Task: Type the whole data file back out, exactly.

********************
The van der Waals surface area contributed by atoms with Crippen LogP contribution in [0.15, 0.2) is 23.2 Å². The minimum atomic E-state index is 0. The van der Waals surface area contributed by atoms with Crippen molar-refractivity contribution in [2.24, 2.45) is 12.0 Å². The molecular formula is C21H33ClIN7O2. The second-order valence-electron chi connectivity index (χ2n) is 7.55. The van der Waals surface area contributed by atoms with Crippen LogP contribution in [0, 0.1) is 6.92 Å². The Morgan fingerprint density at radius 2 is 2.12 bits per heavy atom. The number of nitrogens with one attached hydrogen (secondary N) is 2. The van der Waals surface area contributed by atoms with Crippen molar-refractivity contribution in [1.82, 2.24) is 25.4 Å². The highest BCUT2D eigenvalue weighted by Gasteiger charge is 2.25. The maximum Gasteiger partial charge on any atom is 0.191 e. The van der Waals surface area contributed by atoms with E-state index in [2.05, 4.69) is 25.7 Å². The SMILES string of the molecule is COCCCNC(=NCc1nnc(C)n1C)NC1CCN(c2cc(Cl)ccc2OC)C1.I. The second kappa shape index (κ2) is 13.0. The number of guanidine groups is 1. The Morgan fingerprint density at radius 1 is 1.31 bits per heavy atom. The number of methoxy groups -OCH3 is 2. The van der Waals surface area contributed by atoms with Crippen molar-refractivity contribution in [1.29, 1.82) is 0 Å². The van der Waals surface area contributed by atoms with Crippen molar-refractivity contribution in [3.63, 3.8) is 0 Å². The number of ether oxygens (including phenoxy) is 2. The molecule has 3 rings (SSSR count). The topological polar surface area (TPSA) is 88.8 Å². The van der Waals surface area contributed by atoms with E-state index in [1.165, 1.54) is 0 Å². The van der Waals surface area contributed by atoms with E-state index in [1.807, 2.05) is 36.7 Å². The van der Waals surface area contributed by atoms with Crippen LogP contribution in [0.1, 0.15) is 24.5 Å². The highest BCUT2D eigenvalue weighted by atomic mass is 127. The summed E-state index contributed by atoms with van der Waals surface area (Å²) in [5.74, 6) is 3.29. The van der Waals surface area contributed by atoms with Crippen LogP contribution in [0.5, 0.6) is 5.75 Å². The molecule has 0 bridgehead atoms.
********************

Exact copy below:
The van der Waals surface area contributed by atoms with Crippen LogP contribution in [0.15, 0.2) is 23.2 Å². The minimum atomic E-state index is 0. The van der Waals surface area contributed by atoms with Crippen molar-refractivity contribution in [2.24, 2.45) is 12.0 Å². The molecular formula is C21H33ClIN7O2. The second-order valence-electron chi connectivity index (χ2n) is 7.55. The van der Waals surface area contributed by atoms with Crippen LogP contribution in [0, 0.1) is 6.92 Å². The Morgan fingerprint density at radius 2 is 2.12 bits per heavy atom. The number of nitrogens with one attached hydrogen (secondary N) is 2. The van der Waals surface area contributed by atoms with Crippen molar-refractivity contribution in [1.82, 2.24) is 25.4 Å². The highest BCUT2D eigenvalue weighted by Gasteiger charge is 2.25. The maximum Gasteiger partial charge on any atom is 0.191 e. The van der Waals surface area contributed by atoms with E-state index in [2.05, 4.69) is 25.7 Å². The SMILES string of the molecule is COCCCNC(=NCc1nnc(C)n1C)NC1CCN(c2cc(Cl)ccc2OC)C1.I. The second kappa shape index (κ2) is 13.0. The number of guanidine groups is 1. The Morgan fingerprint density at radius 1 is 1.31 bits per heavy atom. The number of methoxy groups -OCH3 is 2. The van der Waals surface area contributed by atoms with Crippen molar-refractivity contribution in [1.29, 1.82) is 0 Å². The van der Waals surface area contributed by atoms with Crippen molar-refractivity contribution in [3.63, 3.8) is 0 Å². The number of ether oxygens (including phenoxy) is 2. The molecule has 3 rings (SSSR count). The topological polar surface area (TPSA) is 88.8 Å². The van der Waals surface area contributed by atoms with E-state index in [1.165, 1.54) is 0 Å². The van der Waals surface area contributed by atoms with E-state index in [1.807, 2.05) is 36.7 Å². The van der Waals surface area contributed by atoms with Crippen LogP contribution in [0.1, 0.15) is 24.5 Å². The highest BCUT2D eigenvalue weighted by atomic mass is 127. The summed E-state index contributed by atoms with van der Waals surface area (Å²) in [5.74, 6) is 3.29. The van der Waals surface area contributed by atoms with Crippen LogP contribution in [0.5, 0.6) is 5.75 Å². The molecule has 0 bridgehead atoms.